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4 Ways to Lower Your Tax Bill With an IRA

Putting money in an IRA can mean a tax deduction. Plus, using the account to give to charity or trade stocks can lead to savings.
February 16, 2018
Income Taxes, Personal Taxes, Taxes
4 Ways to Lower Your Tax Bill with an IRA
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Individual retirement accounts are popular ways to sock away money for the future, but IRAs also come with some benefits that can lower your tax bill.

First, some IRA basics

There are two kinds of IRAs: traditional and Roth. Each allows an individual to contribute up to $5,500 a year, on top of what you can contribute to a 401(k) or other employer-sponsored retirement plan. Those 50 and older can put in an extra $1,000 a year as a catch-up contribution. Eligibility to contribute to a Roth IRA is based on income, but anyone can contribute to a traditional IRA.

How to cut your tax bill with an IRA

1. Put money in the account

The money you contribute to a traditional IRA may be tax-deductible. That’s great if you’ll be in a lower tax bracket in retirement than you are now because you’ll get the tax break up front when it benefits you the most. There are a few catches, though: The amount you can deduct may be limited by your income and whether you or your spouse has access to a retirement plan at work. Read this guide to help determine if that’s an issue for you.

The money you put in a Roth IRA, on the other hand, isn’t tax deductible now — but your withdrawals generally aren’t taxed at all. That’s good if you’re in a lower tax bracket now than you expect to be in the future, when you’ll benefit most from the tax break.

IRAs are good for socking away money for the future, but they also can help lower your tax bill.

You have until the April 17, 2018, tax deadline to make IRA contributions for the 2017 tax year. The deadline for contributing to the other tax-slashing retirement savings account — the 401(k) — ends with the calendar year. So if you’re preparing your 2017 tax return but haven’t made a contribution (or haven’t made the maximum contribution) yet, run the numbers and see what it could save you, says Bobby Medlin, a certified public accountant in Tipton, Missouri.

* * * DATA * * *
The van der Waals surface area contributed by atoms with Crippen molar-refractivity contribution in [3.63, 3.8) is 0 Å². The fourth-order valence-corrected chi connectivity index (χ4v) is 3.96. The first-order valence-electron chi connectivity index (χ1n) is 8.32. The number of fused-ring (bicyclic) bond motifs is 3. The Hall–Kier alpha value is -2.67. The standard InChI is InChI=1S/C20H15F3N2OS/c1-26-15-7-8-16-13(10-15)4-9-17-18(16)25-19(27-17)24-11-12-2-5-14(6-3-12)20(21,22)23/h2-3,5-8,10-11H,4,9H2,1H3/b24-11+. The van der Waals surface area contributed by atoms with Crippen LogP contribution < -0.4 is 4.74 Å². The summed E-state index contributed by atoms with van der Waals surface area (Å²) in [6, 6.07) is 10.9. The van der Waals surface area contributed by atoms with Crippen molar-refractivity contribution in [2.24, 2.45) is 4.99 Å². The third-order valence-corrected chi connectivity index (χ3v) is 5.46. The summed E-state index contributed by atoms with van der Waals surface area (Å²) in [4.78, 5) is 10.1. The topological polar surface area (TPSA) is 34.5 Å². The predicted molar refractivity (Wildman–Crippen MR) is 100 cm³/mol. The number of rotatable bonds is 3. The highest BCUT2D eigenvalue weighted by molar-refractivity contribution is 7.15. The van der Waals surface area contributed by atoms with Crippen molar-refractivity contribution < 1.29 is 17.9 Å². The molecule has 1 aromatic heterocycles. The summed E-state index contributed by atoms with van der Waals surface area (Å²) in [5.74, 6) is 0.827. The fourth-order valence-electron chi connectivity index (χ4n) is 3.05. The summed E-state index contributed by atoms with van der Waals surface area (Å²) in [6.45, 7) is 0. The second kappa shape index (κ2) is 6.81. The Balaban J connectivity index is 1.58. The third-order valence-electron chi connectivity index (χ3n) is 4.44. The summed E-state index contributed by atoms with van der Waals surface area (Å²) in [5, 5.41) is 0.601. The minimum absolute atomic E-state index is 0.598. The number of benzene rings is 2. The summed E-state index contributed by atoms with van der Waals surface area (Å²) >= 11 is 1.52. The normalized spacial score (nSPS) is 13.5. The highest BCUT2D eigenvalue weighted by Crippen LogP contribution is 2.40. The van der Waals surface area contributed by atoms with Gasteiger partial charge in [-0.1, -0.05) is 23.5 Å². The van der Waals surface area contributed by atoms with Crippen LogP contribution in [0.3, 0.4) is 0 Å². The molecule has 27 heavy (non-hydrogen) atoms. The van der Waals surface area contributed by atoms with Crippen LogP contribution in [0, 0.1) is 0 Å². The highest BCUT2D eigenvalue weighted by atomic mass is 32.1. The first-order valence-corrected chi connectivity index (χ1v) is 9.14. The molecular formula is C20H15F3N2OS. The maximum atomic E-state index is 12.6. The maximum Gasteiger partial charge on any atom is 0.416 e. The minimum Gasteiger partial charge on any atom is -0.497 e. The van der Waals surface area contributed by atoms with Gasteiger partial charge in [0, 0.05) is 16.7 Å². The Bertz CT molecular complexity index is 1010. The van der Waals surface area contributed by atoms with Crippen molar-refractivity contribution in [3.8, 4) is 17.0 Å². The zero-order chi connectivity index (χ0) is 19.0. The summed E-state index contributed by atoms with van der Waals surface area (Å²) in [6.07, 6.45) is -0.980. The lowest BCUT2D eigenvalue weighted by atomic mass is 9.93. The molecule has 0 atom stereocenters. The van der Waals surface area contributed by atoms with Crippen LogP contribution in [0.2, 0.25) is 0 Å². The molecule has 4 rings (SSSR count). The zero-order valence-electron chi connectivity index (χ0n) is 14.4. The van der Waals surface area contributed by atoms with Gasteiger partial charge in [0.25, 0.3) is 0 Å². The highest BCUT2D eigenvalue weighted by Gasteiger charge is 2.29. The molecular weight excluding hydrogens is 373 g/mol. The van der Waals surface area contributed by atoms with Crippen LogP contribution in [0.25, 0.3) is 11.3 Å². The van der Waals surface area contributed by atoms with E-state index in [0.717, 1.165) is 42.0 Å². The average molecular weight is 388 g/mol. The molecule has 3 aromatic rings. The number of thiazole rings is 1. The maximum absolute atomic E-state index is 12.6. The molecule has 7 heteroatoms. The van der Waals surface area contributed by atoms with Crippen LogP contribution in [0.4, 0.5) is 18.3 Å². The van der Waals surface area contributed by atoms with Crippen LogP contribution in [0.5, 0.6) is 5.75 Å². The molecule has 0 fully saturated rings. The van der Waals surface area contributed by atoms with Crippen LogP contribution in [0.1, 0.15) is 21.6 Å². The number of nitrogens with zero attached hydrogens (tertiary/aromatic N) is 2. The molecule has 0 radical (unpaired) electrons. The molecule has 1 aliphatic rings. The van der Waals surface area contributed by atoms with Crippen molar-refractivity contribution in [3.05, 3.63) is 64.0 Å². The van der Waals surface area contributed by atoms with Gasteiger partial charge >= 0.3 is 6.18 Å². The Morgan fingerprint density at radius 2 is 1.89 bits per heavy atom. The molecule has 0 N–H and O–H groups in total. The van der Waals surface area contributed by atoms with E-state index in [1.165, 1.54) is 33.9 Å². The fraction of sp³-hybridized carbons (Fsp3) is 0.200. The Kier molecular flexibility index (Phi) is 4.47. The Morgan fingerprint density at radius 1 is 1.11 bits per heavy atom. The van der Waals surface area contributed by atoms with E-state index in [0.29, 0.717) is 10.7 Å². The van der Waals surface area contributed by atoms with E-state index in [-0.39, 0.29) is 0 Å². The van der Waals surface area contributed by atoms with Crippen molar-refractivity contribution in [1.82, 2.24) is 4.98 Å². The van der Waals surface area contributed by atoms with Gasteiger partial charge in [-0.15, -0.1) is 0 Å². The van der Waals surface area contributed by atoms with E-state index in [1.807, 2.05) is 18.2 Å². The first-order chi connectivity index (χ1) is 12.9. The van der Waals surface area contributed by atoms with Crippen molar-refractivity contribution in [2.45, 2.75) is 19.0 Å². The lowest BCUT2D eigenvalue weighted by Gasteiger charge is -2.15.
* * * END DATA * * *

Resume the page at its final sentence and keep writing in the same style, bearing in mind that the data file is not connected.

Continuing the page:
2. Give away some of it

In general, you have to start taking required minimum distributions from a traditional IRA the year you hit age 70½. But if you don’t need the cash, you can donate it and get a tax break.

There are two ways to do this. In the first, you withdraw the money, put it in your bank account, then give it to the charity. You’ll have to report the money as income because you touched it, even if just for a moment, but you get to deduct your donation. Just remember that to deduct, you’ll have to itemize on your tax return.

In the second method, you donate up to $100,000 a year directly from your IRA. Because the money never goes to you, you can’t deduct the donation, but you also don’t have to report the money as income. That could be a big deal if you’re getting Social Security, Medlin says.

“If you have too much other income, there’s a formula that starts making your Social Security benefit taxable,” he says. “Well, this required minimum distribution from your IRA, if it’s not hitting your tax return because you directed it to a charity directly, it doesn’t count in that calculation.”

3. Make your stock trades inside the account

“If I was playing the stock market a little bit, I might want to do that with my IRA account,” says Steven Weil, an enrolled agent at RMS Accounting in Fort Lauderdale, Florida. Capital gains inside a traditional IRA are tax-deferred, and tax-free if you have a Roth IRA; capital gains in a regular brokerage account typically aren’t, he says.

“For example, if I’ve got investments in my IRA and I have investments that are not in my IRA, well, I don’t want to do all of my stock trading and have to report the gains, especially if they’re short-term gains. I’m better off to do that in my IRA account,” he says.

4. Go in through a back door

You can convert a traditional IRA into a Roth IRA so that withdrawals in retirement are tax-free. But remember, only post-tax dollars get to go into Roth IRAs. So if you deducted traditional IRA contributions on your taxes, then decide to convert this to a Roth (here’s how to do it), you’ll need to pay taxes on the money you contributed, just like everyone else who invests in a Roth IRA. For this reason, backdoor Roths generally work better for people who will be in a higher tax bracket in retirement than they are now.

Even though you may have to pay extra taxes this year, the long-term tax savings could be huge.

“Ten years from now, let’s assume my Roth grows and the $5,500 I contributed is worth $11,000. Assuming I’m over 59½, I can take the $11,000, zero tax,” Weil says.

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